When the Los Angeles Dodgers announced their group of 2020 Spring Training non-roster invitees back in January, there was no telling the domino effect it would eventually have for some players.
It has hardly been business as usual for Major League Baseball since commissioner Rob Manfred cancelled all remaining Spring Training games and delayed the start of the season. Opening Day was then pushed back a second time, and now isn’t expected to be held until June or potentially July.
With the originally scheduled Opening Day date — March 26 — passing last week, it created a need for MLB and the MLB Players Association to reach an agreement on various business matters. The focus of that lied on service time, which players secured even if the entire 2020 season is lost.
There also was a financial commitment made to players on 40-man rosters. Meanwhile, those who weren’t but have at least one day of Major League service time and still were part of big league camp at the middle of last month qualified for financial assistance from the MLBPA, per ESPN’s Jeff Passan:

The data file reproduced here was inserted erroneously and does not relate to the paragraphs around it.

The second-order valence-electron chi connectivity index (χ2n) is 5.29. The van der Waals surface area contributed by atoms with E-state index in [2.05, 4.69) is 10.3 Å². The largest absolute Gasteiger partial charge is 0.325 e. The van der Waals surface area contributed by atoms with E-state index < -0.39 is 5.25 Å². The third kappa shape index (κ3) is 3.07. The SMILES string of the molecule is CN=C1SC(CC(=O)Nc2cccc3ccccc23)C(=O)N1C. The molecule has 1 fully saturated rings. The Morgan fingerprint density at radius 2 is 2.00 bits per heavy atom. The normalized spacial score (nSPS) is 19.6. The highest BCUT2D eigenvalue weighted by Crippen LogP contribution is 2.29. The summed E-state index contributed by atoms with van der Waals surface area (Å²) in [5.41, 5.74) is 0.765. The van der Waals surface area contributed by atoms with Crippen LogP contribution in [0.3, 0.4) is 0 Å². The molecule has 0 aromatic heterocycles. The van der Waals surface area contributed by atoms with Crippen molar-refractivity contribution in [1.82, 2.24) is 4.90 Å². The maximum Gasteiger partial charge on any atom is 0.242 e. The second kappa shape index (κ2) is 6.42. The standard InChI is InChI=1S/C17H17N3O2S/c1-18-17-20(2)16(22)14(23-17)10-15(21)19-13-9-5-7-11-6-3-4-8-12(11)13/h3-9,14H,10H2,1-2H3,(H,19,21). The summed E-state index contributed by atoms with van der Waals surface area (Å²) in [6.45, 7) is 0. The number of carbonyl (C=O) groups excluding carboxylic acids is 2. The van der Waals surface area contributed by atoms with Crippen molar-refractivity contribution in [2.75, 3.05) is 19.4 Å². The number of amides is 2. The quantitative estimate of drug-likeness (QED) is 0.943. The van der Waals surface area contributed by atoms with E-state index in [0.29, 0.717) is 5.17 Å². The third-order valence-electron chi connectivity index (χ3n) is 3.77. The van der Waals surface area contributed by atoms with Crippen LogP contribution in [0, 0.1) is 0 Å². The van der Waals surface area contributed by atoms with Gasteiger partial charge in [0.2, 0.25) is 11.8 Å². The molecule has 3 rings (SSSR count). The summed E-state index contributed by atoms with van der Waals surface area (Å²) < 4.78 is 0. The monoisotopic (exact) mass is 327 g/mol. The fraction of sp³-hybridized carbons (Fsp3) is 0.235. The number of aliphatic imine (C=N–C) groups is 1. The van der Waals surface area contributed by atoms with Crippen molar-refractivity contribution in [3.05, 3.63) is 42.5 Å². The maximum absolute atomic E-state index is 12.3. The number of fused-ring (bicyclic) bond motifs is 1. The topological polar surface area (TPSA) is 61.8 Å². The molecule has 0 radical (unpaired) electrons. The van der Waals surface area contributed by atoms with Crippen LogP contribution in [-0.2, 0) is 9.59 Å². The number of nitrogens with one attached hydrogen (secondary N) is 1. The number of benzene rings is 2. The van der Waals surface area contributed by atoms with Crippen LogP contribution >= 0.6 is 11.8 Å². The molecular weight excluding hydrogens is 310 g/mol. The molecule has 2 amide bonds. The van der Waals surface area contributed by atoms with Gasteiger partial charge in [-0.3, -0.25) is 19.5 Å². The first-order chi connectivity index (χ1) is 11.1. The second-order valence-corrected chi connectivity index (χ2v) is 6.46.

Good news from MLBPA: The union will distribute money to any non-roster player with at least one day of major league service who was still in big league camp as of March 13. The payouts depend on service time:
0-1 year: $5,000
— Jeff Passan (@JeffPassan) April 3, 2020
As further explained by Tim Brown of Yahoo! Sports, the MLBPA Financial Assistance Program is available to players on a voluntary and application basis:
This financial assistance is voluntary. Meant to help the many veterans who'd been in spring training and not on major league deals. Called the MLBPA Financial Assistance Program, voted on by union's eight-member executive subcommittee.
— Tim Brown (@TBrownYahoo) April 3, 2020
The Dodgers had several players meet the requirement and qualify for the various tiers of financial support: Rocky Gale, Terrance Gore, Reymin Guduan, José Lobáton, Zach McAllister, Edubray Ramos and Tyler White.
On the position-player side, White saw action in 13 Cactus League games, Gale and Gore each appeared in eight, and Lobáton played seven. White was designated for assignment in February but cleared waivers, remained with the organization and returned as a non-roster invitee.
Guduan made six relief appearances, Ramos logged five, and McAllister pitched in three games out of the bullpen.
In terms of MLB service time, Lobáton (seven years, 41 days) and McAllister (six years, 49 days) qualify for the most financial assistance from the MLBPA. Ramos lands in the three to five years category, White is two to three years, Gore is within the one to two-year range, and Gale and Guduan both have less than a year.
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